Once the cruise portion of flight was concluded and the plane began to decelerate back to subsonic speeds, the center of pressure started shifting forward again. Fuel was then pumped back into the wing transfer tanks or forward trim tanks to move the center of gravity forward. Additional fuel was also often pumped forward after landing to keep the plane balanced during the unloading of passengers and cargo.
The above graph illustrates how the Concorde's center of gravity was moved over the different phases of a typical
flight. Also note the dashed lines showing the furthest forward or aft the center of gravity could be at a given
speed for the plane to continue flying safely. The task of properly managing the fuel distribution during flight
was the most important duty of the flight engineer.
- answer by Joe Yoon, 24 October 2004
Perhaps the best hope for a Concorde replacement came in the 1990s when NASA conducted its High Speed Civil Transport (HSCT) research effort. The goal of HSCT was to investigate new technologies that could potentially reduce the operating costs of a supersonic transport to be competitive with a typical subsonic airliner.
The most important hurdle addressed by NASA was to reduce the fuel consumption problems that plagued Concorde. Although Concorde's builders were justifiably proud of the plane's ability to cut transatlantic travel times by more than half, the problem was that the plane burned three times as much fuel in the process. The high price of oil over the past 30 years made the Concorde so expensive to fly that the airline market could not afford it. NASA investigated new advances in jet engine technology that might be able to reduce fuel consumption to more acceptable levels.
Furthermore, the Concorde's engines generated a large amount of pollutants like nitrogen oxide, particulates, and ozone-depleting substances during cruise flight. These engines were also notoriously loud during takeoff generating noise pollution complaints from those living near airports. Both forms of pollution have become increasingly restricted under more recent environmental laws. NASA's researchers looked at ways of reducing these forms of pollution to reduce the environmental impact of a future supersonic plane.
The HSCT program also looked at a number of other technological solutions to reduce costs and improve performance. For example, researchers studied the development of advanced composite materials and new methods of structural design that could improve the plane's ability to survive high temperatures while reducing weight and manufacturing costs. NASA also studied possible methods of reducing the effects of sonic booms as well as electronic displays to eliminate the need for cockpit windows and the complicated drooping nose mechanism.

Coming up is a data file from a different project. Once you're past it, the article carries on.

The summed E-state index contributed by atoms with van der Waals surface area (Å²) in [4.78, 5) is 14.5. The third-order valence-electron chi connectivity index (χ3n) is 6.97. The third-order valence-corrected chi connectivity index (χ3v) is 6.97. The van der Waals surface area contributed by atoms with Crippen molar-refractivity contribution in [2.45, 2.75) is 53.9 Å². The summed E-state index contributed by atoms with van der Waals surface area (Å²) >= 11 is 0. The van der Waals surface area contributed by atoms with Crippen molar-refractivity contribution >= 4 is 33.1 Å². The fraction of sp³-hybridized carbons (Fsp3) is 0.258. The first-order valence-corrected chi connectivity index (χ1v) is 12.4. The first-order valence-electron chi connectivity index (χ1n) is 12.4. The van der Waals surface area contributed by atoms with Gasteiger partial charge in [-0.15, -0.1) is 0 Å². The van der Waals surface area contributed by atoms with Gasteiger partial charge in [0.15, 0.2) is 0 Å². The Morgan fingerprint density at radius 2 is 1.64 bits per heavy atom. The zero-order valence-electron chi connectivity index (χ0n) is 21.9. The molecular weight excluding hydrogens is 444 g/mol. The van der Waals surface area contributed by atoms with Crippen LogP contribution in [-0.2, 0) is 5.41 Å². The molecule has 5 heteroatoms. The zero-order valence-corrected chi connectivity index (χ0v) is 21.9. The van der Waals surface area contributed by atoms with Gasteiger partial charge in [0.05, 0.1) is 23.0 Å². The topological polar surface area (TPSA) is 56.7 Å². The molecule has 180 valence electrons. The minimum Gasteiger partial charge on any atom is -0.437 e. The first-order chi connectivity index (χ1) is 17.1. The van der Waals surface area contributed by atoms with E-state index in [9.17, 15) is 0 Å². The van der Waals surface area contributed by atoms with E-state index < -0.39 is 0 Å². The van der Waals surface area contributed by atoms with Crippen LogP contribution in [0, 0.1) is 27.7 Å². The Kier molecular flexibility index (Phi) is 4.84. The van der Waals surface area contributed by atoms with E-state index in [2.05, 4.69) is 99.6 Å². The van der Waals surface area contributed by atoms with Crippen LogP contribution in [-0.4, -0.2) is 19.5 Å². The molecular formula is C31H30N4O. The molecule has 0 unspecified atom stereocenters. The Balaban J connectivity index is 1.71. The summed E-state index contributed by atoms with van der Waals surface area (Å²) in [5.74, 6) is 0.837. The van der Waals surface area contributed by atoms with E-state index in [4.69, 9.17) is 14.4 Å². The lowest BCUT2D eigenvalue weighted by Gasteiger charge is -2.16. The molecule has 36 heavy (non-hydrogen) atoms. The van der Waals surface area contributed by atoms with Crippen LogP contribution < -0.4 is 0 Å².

NASA had hoped that its investment in these advanced technologies would encourage commercial aircraft manufacturers to build a more efficient and cost effective replacement for Concorde that would revolutionize airline travel. In particular, NASA formed a partnership with Boeing to share research and reduce the development costs of such an ambitious project. Unfortunately, Boeing's market research indicated that the airlines had little interest in such a plane because it would still be much more expensive than traditional subsonic aircraft. This lack of success prompted NASA to discontinue HSCT research in 1999, and Boeing has shelved the concept indefinitely.
Other nations have also investigated developing a Concorde replacement, including Europe's Airbus consortium, Japan, and Russia. Russia's Tupolev had previously developed its own rival to Concorde called the Tu-144 and proposed a more advanced Tu-244 during the 1990s. The concepts for this plane look very similar to the American HSCT, and the Tu-244 incorporates many of the same advanced technologies to improve economy and impact on the environment. Though Tupolev has attempted to generate interest in such a plane, response from airlines has been poor and the idea appears to have all but died.
More extreme proposals for Concorde "replacements" are far more ambitious, such as
hypersonic transports cruising at Mach 5 or better. Test programs like the
X-43 and pulse
detonation engine experiments are already developing the basic technologies needed to make hypersonic aircraft
a reality. However, building large hypersonic planes safe enough for airline travel is an enormous leap beyond the
Concorde or HSCT that will likely take decades to develop.
- answer by Jeff Scott, 24 October 2004